What To Look For In An All You Can Eat Chinese Or All You Can Eat Vietnamese Restaurant!

When it comes to ethnic cuisine, most people in places like Australia, New Zealand, North America and much of Europe tend to think of Chinese, Vietnamese and, more so in Europe than anywhere else, Indian.

At least in Australia, New Zealand and North America, you can drive into any town with a population more than 1500 people and not see an all you can eat Chinese place. The popularity of all you can eat Vietnamese places is only now growing, with much of the world outside Southeast Asia and Polynesia only now becoming familiar with Vietnamese cuisine as a whole. Still, you see these places everywhere, and some of them even offer cuisine from all over Asia, including Indonesia, various regions of China, Vietnam, Laos and many others. In fact, any sort of all-you-can-eat location is not likely to be entirely “authentic”, but that’s not actually a bad thing in and of itself, and many of the dishes are guaranteed to not be specifically Chinese or Vietnamese, but dishes, and too much of Asia, often owing their origins to significantly different cultures than the ones the restaurants represent. This is the case with just about any kind of themed or ethnic cuisine, even high-end, staunchly “authentic” cuisine, truth be told.

So, that said, what should you be looking for in restaurants like this? What are the warning signs that it won’t be very good, and what are some immediately obvious things you can spot that indicate that it will be good? Well, I hate to say that none of these are guaranteed to apply to every case, but I will do my best to give you both red flags and white flags in regards to Vietnamese and Chinese restaurants, especially the all-you-can-eat variety.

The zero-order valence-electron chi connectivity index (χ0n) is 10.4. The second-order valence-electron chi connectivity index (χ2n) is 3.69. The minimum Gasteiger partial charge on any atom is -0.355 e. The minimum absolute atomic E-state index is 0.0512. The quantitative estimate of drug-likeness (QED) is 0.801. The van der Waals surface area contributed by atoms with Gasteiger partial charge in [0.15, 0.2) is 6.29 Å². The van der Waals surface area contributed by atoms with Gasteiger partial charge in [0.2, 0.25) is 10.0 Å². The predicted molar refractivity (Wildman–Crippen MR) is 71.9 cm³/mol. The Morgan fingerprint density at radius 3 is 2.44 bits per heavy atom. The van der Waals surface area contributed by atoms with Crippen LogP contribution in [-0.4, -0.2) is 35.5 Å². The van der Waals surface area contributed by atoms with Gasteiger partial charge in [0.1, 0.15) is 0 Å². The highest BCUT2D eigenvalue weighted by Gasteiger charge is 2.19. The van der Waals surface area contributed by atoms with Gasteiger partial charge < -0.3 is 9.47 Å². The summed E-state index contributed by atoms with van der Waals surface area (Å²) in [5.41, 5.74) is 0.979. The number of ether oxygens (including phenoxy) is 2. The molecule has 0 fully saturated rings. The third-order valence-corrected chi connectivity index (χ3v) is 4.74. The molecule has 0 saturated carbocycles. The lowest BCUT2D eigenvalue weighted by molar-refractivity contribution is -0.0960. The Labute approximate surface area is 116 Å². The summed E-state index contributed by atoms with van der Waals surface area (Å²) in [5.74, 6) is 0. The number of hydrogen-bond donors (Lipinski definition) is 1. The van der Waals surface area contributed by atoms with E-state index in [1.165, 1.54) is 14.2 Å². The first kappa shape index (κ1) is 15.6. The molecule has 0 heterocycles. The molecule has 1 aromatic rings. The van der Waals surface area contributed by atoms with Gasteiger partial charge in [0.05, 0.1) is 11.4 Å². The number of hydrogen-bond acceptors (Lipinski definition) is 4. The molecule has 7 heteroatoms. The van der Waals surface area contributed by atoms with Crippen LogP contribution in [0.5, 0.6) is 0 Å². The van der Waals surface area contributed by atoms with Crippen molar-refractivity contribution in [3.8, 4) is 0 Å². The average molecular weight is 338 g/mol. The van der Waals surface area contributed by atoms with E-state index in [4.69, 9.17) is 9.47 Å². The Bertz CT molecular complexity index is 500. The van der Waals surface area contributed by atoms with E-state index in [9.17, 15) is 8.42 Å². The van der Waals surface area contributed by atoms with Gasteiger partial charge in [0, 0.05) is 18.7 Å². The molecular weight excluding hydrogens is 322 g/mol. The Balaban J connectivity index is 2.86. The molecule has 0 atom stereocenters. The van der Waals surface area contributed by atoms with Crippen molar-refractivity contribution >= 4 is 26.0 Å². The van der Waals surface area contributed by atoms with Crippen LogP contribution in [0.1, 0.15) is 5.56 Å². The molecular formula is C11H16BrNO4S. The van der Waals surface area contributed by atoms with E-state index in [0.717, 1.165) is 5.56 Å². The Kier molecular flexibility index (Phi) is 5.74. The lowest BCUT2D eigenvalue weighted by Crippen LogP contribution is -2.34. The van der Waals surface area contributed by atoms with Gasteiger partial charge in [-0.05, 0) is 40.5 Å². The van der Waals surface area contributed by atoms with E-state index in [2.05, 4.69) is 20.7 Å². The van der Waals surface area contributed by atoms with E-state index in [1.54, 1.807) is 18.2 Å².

The biggest red flag with these places is going to be the presence of Western cuisine featured prominently anywhere on the menu aside from maybe some basic fast food items for picky small children. If they serve adult -sized hamburgers, mashed potatoes, French fries or other such common Western foods, there is a very good chance that the ethnic cuisine they are marketing isn’t going to be very good either. There are exceptions, and there are a couple of things that you will commonly see in these restaurants that are sort of “American” specifically, such as the bread was steak and cheese, sometimes the presence of some basic French fries, that sort of thing.

Another big warning sign is if they have menu items that aren’t available via the buffet, as that means that they are either putting more energy into cutting corners on the buffet, or simply not paying enough attention to it in lieu of focusing on high-and menu items instead.

As for good indicators when it comes to an all you can eat Chinese or all you can eat Vietnamese place, the biggest one is if there are actually Chinese and/or Vietnamese people working there. Don’t feel like this is any kind of racial profiling, you want people who grew up living, breathing and eating this type of cuisine to be the ones making it, as they are the ones guaranteed to get it right. You want French chefs to produce the best French cuisine, why would you not want Vietnamese and Chinese cooks, staff and so forth handling their peoples cuisine as well?

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